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Philippines: Tens of thousands of travelers stranded in airports after power outage on New Year's Day


The outage affected more than 360 flights, with consequences for 56,000 passengers. More than 24 hours after the start of the incident, the situation had not yet stabilized.

A chaotic start to the year.

Tens of thousands of travelers were stranded at airports across the Philippines on January 1 following a power outage that knocked out communications equipment and the radar system at the main airport in Manila. , leading to the cancellation, delay or rerouting of hundreds of flights.

In total, more than 360 flights scheduled to arrive in and depart from the Philippine capital have been affected, with consequences for around 56,000 passengers, according to airport authorities.

And this after the latter had detected in the morning a

"technical problem"

involving the air traffic management center of the national and international airport of Manila, the capital of the Philippines.

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As of January 2, the situation has not yet stabilized.

It is expected to take airlines 72 hours to normalize their operations, said Cesar Chiong, chief executive of the Manila International Airport Authority.

The latter said that the airport handled a maximum of 15 flights per hour on January 2 in the morning, against 20 usually.

power cut

This huge breakdown occurred when many travelers were returning to the capital after the Christmas and New Year holidays. There followed scenes of chaos at the boarding counters where thousands of people tried to find out when their plane could take off or take a new ticket.

Others who had boarded before the announcement of this technical incident waited for hours before being able to disembark.

Officials in the sector did not initially specify the cause of the problem.

But Transportation Department Secretary Jaime Bautista later explained that a power outage caused the air traffic management center, which controls incoming flights, to stop working. and initially, this having caused the interruption of radio communications, via the internet and the operation of radars.

To this was added

"the overvoltage due to the power failure which affected the equipment"

, he continued.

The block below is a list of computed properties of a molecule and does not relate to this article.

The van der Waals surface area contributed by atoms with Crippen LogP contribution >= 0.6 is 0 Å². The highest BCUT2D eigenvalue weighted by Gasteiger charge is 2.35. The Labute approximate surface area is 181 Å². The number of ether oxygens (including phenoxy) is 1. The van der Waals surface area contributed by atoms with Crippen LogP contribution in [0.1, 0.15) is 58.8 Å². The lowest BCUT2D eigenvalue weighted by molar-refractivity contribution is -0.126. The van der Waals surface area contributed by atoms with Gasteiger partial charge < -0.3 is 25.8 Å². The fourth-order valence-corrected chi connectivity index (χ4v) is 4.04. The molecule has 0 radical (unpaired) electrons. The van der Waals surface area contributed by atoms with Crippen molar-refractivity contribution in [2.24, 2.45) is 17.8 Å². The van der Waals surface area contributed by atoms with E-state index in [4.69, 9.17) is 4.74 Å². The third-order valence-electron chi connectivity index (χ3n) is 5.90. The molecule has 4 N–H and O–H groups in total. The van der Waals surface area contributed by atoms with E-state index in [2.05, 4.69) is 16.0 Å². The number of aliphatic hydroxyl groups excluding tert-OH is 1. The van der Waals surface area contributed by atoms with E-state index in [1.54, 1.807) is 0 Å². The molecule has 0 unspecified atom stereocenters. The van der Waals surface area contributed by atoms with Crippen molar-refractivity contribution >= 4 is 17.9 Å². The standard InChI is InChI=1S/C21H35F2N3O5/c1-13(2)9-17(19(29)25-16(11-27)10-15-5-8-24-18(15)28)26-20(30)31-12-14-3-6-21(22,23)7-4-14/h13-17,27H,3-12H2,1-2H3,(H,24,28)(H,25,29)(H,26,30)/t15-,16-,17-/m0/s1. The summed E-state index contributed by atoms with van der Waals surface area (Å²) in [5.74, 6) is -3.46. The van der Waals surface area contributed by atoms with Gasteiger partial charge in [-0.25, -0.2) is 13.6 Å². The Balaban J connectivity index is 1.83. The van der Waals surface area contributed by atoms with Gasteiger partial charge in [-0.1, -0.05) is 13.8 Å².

This January 1, flight delays have multiplied for passengers.


The air traffic management system was partially restored around 4:00 p.m. (0800 GMT) and planes then began to take off and land again in Manila, airport authorities said.

"Flight delays and diversions are simple precautionary measures to ensure the safety of passengers, crew and aircraft

," said the Civil Aviation Authority of the Philippines.

Exasperated passengers

Many passengers protested against this dysfunction and the lack of information on site.

A woman who was to leave for Singapore said she sat on the plane on the tarmac for several hours before she was able to get off and was offered a hotel room.

“We were told there was a complete radio communications failure at air traffic control

,” she said.

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Filipino tycoon Manny Pangilinan tweeted that his plane from Tokyo to Manila had been diverted in flight to Tokyo-Haneda airport due to a failure

of “radar and navigation facilities”


“Six hours of flight for nothing but the inconvenience for travelers and the losses for tourism and business are horrible

,” he lamented, before thanking Jaime Bautista and his team a few hours later for their


to restore the situation.

In Manila, a passenger, Daryll Delgado, explained to AFP that she was able to make a new reservation for later after an


experience .

In Davao, in the south of the country, travelers were advised

'not to go to the airport'

but many discovered their flights were canceled when they were already checking in, according to a reporter from the AFP.

Source: lefigaro

All news articles on 2023-01-02

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